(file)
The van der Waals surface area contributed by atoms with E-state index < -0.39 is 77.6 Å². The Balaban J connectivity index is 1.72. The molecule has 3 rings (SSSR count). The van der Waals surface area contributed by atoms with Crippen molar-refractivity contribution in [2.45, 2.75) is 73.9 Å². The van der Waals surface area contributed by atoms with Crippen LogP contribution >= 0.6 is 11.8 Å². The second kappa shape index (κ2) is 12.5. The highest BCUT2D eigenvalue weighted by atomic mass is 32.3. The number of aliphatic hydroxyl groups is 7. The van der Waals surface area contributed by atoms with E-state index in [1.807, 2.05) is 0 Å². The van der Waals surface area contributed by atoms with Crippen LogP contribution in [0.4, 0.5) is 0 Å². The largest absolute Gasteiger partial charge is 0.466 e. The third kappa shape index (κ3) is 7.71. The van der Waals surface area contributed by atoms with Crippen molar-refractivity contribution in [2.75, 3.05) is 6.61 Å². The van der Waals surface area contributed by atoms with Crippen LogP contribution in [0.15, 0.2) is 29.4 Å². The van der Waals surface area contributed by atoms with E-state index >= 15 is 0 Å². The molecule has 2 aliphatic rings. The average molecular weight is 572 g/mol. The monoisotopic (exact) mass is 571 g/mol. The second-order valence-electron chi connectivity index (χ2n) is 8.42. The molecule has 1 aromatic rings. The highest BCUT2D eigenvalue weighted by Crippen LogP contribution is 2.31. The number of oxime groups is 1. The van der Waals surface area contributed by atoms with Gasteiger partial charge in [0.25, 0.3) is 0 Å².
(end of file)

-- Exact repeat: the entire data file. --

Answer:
The van der Waals surface area contributed by atoms with E-state index < -0.39 is 77.6 Å². The Balaban J connectivity index is 1.72. The molecule has 3 rings (SSSR count). The van der Waals surface area contributed by atoms with Crippen molar-refractivity contribution in [2.45, 2.75) is 73.9 Å². The van der Waals surface area contributed by atoms with Crippen LogP contribution >= 0.6 is 11.8 Å². The second kappa shape index (κ2) is 12.5. The highest BCUT2D eigenvalue weighted by atomic mass is 32.3. The number of aliphatic hydroxyl groups is 7. The van der Waals surface area contributed by atoms with E-state index in [1.807, 2.05) is 0 Å². The van der Waals surface area contributed by atoms with Crippen LogP contribution in [0.4, 0.5) is 0 Å². The largest absolute Gasteiger partial charge is 0.466 e. The third kappa shape index (κ3) is 7.71. The van der Waals surface area contributed by atoms with Crippen molar-refractivity contribution in [2.75, 3.05) is 6.61 Å². The van der Waals surface area contributed by atoms with Crippen LogP contribution in [0.15, 0.2) is 29.4 Å². The van der Waals surface area contributed by atoms with E-state index >= 15 is 0 Å². The molecule has 2 aliphatic rings. The average molecular weight is 572 g/mol. The monoisotopic (exact) mass is 571 g/mol. The second-order valence-electron chi connectivity index (χ2n) is 8.42. The molecule has 1 aromatic rings. The highest BCUT2D eigenvalue weighted by Crippen LogP contribution is 2.31. The number of oxime groups is 1. The van der Waals surface area contributed by atoms with Gasteiger partial charge in [0.25, 0.3) is 0 Å².